A Mother's Search - KWWL - Eastern Iowa Breaking News, Weather, Closings

A Mother's Search

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CEDAR RAPIDS (KWWL) - Carolyn Pospisil wants what every mother wants: to make sure her kid is ok.

"Erin is a very outgoing child," Carolyn Pospisil said.  "She really enjoys being around people. She loves to read. She loved animals. She has a love for anything that gets her out socially. She was on dance team and she was involved in other school activities."

It's been seven years since Pospisil has seen her stepdaughter. Erin vanished from a Cedar Rapids neighborhood in June, 2001.

"Sometimes you do ok, sometimes you don't. It's kind of a roller coaster ride all the time," Pospisil said.

Erin was last seen getting into a two-door black Chevy Cavalier.

"You do think about them every day," Pospisil said. "You think about she'd really enjoy doing this place we go to dinner, at her favorite place to eat. You see someone that looks kind of like her, you get that jump in your stomach. You see her in things that you wouldn't associate with your child."

To add to Carolyn's desparation is frustration. According to law enforcement, Erin is classified as a runaway.

"Because of her age, it's automatically assumed in a lot of jurisdictions that a child ran unless you can prove that the child didn't run," Pospisil said. "When I was asked specifically what I had to do to not have her classified as a runaway we have to have proof that she wasn't a runaway that's that we go with."

"At the time she was 15 years old," said Lt. Ken Washburn with the Cedar Rapids Police Department. "She was last seen June 3, of 2001. Her mother reported her missing June 5. At the time, there was nothing to indicate foul play. . She was last seen getting into a car on the 1500 block of 2nd Avenue Southeast. She hasn't been seen since."

Carolyn is fighting for uniform procedures in every law enforcement office across the state.

"It's not anything against the Cedar Rapids Police Department, it's just a matter of the way that they work and it's the way everyone knows how to do it and that's the way it gets done," Pospisil said.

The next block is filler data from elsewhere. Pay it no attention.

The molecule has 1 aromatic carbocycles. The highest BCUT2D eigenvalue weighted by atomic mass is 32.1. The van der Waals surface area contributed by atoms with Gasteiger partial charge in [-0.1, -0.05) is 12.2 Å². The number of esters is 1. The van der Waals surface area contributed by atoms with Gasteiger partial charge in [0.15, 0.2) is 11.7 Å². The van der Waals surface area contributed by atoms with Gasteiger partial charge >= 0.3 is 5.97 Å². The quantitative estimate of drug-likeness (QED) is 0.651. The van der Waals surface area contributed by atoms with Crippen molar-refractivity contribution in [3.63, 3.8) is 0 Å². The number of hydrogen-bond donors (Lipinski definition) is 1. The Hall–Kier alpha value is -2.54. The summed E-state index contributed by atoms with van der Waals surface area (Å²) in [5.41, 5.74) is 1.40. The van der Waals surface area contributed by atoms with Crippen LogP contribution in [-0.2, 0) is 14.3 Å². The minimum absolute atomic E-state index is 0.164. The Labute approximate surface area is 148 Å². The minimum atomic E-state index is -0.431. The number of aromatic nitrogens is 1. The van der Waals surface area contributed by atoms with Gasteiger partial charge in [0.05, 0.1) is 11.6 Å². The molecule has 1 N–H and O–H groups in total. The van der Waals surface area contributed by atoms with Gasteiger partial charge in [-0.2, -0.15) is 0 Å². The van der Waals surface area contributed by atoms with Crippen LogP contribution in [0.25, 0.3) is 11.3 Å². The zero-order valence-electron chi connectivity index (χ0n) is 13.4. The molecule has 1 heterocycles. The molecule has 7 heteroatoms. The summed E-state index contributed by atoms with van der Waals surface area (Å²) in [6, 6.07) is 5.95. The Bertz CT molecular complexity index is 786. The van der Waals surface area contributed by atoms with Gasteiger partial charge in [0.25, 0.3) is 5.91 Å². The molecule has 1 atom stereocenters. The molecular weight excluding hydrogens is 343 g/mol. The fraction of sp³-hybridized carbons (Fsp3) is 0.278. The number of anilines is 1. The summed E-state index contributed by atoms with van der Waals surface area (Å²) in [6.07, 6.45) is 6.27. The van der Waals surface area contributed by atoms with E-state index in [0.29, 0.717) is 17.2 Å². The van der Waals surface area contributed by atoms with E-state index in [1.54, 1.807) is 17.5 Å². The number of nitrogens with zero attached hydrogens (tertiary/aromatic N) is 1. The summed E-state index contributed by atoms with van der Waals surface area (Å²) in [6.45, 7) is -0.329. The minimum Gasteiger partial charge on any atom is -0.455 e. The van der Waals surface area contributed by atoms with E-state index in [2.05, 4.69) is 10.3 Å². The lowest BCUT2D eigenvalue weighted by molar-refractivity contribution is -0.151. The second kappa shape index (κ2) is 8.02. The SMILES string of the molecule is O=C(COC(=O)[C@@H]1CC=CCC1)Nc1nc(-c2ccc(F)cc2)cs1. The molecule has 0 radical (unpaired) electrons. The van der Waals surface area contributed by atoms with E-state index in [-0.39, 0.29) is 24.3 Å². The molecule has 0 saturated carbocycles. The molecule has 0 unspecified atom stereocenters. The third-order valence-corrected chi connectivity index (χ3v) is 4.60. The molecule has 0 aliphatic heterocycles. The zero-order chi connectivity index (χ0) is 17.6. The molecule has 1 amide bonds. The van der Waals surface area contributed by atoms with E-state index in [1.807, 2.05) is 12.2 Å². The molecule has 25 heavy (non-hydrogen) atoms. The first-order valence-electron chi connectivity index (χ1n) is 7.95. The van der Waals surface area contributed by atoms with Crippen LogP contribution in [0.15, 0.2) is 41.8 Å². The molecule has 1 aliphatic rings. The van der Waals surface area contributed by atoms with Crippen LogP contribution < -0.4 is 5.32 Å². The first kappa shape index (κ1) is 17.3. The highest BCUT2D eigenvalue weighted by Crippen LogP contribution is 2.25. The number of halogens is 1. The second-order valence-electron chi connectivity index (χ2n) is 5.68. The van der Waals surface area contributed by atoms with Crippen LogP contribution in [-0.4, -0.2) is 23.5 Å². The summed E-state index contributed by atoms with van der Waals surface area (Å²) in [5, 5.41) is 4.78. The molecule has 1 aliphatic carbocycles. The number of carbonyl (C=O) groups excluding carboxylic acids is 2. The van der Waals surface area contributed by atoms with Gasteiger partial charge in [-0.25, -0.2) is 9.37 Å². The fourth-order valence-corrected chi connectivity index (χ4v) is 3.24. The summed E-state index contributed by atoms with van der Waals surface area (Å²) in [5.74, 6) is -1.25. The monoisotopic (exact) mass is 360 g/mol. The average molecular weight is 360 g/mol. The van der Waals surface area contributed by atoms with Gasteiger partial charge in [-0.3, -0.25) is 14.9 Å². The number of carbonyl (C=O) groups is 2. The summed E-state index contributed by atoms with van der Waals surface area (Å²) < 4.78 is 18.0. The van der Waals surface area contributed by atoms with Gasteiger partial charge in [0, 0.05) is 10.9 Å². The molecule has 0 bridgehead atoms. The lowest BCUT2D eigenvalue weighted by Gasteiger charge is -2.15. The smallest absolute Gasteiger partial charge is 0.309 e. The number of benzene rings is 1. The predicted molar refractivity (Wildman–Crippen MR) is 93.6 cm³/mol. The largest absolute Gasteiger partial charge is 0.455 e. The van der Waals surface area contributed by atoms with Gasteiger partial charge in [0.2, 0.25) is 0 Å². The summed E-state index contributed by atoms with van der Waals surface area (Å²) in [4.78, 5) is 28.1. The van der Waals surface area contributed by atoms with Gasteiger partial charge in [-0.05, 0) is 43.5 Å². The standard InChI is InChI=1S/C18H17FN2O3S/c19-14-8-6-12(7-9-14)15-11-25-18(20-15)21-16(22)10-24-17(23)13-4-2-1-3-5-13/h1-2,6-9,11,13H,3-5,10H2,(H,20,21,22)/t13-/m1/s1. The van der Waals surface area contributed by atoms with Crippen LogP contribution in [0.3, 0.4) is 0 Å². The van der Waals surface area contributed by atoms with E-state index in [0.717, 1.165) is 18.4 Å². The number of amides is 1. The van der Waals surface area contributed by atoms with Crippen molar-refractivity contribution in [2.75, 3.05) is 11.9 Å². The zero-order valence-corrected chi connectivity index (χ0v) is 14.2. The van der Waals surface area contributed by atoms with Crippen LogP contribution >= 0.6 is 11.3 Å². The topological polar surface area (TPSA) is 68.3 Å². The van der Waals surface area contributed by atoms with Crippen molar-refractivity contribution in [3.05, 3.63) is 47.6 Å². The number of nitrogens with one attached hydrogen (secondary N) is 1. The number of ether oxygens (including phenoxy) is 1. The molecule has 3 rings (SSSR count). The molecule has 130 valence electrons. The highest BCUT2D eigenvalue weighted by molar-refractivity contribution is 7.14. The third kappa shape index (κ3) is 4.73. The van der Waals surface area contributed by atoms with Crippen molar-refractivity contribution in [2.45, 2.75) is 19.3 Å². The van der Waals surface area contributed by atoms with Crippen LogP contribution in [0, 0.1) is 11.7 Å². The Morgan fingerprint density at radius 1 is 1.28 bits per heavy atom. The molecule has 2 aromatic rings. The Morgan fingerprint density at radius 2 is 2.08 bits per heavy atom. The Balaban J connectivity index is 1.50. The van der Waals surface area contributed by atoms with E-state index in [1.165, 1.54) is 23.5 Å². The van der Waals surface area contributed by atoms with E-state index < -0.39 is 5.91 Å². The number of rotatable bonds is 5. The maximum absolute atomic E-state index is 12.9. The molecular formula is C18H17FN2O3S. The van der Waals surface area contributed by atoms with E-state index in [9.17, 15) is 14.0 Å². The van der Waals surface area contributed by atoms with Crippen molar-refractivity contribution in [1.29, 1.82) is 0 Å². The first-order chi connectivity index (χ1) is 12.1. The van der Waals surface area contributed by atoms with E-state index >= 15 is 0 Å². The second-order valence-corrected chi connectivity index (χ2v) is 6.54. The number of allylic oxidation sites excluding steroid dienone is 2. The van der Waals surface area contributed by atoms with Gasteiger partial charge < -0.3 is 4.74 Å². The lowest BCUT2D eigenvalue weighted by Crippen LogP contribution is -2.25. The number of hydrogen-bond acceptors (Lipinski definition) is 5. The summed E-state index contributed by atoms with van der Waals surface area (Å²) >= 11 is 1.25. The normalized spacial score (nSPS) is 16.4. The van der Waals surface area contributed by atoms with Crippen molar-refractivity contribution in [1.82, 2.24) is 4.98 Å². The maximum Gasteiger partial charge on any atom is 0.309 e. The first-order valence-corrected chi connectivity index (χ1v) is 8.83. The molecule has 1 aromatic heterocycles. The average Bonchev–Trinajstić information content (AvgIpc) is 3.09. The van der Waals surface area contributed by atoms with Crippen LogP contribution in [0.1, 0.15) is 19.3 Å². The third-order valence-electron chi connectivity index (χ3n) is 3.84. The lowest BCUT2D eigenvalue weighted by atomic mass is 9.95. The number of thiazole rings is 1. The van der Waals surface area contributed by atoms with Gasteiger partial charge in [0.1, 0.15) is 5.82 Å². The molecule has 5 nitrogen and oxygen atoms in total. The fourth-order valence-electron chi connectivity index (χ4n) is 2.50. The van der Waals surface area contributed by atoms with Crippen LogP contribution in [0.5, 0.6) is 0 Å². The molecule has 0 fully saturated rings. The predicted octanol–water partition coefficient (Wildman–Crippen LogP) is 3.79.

"We try to determine whether they're at risk," Washburn said. "If they've had problems, if they've had a fight with parents or if something else is going on that they've runaway and gone over to a friend's house, just because of family problems. Or if there's other things going on, maybe they're in danger or they've been abducted."

"The parent is frantic," Pospisil said. "For whatever reason their child is not home, the parent is frantic. That parent doesn't know what to do. They are waiting for someone to tell them what to do. Even having a canned answer. Here is what we do next and here's what you can do next."

At first, Pospisil thought she was alone. She thought she was the only parent dealing with this.

That's until she found other people going through the same nightmare.

Now she wants to help them.

"I don't want another famly to go through what I went through," Pospisil said. "I don't want another family to feel they are the only ones out there going through this when there's 420 missing persons cases in Iowa active and every one of those families feel like they are the only ones and they're not."

She advises that if you think your child is missing, don't wait to report it.

"The first 24 hours don't wait to report they are missing. You can still keep looking for them. You don't have to exhaust your leads before calling police. Calling police and letting them know this is the situation. My child is gone and this is what we think happened," Pospisil said.

"I just want to know she's ok, that's it, I want her to know she's ok," Pospisil said.

Carolyn Pospisil has created a website geared to helping parents find missing children:

Help Find A Child

Other resources:

Iowa's Missing Persons

National Center For Missing & Exploited Children

Online Reporter: Ron Steele
Online Producer: Nate Leding

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